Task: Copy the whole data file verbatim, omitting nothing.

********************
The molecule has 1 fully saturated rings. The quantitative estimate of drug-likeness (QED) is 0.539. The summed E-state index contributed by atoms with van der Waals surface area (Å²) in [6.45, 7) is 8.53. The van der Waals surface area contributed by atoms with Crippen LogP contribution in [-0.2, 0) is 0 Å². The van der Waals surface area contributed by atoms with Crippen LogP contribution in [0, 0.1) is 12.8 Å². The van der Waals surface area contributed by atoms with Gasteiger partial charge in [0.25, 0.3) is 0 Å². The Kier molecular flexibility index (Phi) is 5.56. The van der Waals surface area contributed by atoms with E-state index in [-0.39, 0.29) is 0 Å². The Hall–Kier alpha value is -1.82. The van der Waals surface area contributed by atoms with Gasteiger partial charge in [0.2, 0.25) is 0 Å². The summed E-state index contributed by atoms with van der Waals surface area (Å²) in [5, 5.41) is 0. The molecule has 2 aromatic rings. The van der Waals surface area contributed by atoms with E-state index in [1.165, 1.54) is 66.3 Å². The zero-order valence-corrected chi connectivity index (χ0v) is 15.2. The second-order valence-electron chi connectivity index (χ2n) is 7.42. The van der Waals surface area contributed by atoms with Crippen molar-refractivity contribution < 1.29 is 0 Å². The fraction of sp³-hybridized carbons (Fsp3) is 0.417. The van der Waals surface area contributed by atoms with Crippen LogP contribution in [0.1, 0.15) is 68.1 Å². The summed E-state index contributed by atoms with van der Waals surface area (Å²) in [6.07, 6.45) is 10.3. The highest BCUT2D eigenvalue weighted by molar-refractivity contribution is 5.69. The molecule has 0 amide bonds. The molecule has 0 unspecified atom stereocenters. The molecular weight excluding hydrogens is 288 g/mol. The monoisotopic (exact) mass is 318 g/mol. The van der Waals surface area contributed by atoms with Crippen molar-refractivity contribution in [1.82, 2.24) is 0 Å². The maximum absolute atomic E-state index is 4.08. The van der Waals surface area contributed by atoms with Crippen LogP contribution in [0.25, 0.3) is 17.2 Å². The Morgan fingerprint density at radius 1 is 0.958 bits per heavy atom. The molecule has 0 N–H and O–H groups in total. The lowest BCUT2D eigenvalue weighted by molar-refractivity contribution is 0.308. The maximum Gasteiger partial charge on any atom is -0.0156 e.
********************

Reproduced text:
The molecule has 1 fully saturated rings. The quantitative estimate of drug-likeness (QED) is 0.539. The summed E-state index contributed by atoms with van der Waals surface area (Å²) in [6.45, 7) is 8.53. The van der Waals surface area contributed by atoms with Crippen LogP contribution in [-0.2, 0) is 0 Å². The van der Waals surface area contributed by atoms with Crippen LogP contribution in [0, 0.1) is 12.8 Å². The van der Waals surface area contributed by atoms with Gasteiger partial charge in [0.25, 0.3) is 0 Å². The Kier molecular flexibility index (Phi) is 5.56. The van der Waals surface area contributed by atoms with E-state index in [-0.39, 0.29) is 0 Å². The Hall–Kier alpha value is -1.82. The van der Waals surface area contributed by atoms with Gasteiger partial charge in [0.2, 0.25) is 0 Å². The summed E-state index contributed by atoms with van der Waals surface area (Å²) in [5, 5.41) is 0. The molecule has 2 aromatic rings. The van der Waals surface area contributed by atoms with E-state index in [1.165, 1.54) is 66.3 Å². The zero-order valence-corrected chi connectivity index (χ0v) is 15.2. The second-order valence-electron chi connectivity index (χ2n) is 7.42. The van der Waals surface area contributed by atoms with Crippen molar-refractivity contribution < 1.29 is 0 Å². The fraction of sp³-hybridized carbons (Fsp3) is 0.417. The van der Waals surface area contributed by atoms with Crippen LogP contribution in [0.1, 0.15) is 68.1 Å². The summed E-state index contributed by atoms with van der Waals surface area (Å²) in [6.07, 6.45) is 10.3. The highest BCUT2D eigenvalue weighted by molar-refractivity contribution is 5.69. The molecule has 0 amide bonds. The molecule has 0 unspecified atom stereocenters. The molecular weight excluding hydrogens is 288 g/mol. The monoisotopic (exact) mass is 318 g/mol. The van der Waals surface area contributed by atoms with Crippen molar-refractivity contribution in [1.82, 2.24) is 0 Å². The maximum absolute atomic E-state index is 4.08. The van der Waals surface area contributed by atoms with Crippen LogP contribution in [0.25, 0.3) is 17.2 Å². The Morgan fingerprint density at radius 1 is 0.958 bits per heavy atom. The molecule has 0 N–H and O–H groups in total. The lowest BCUT2D eigenvalue weighted by molar-refractivity contribution is 0.308. The maximum Gasteiger partial charge on any atom is -0.0156 e.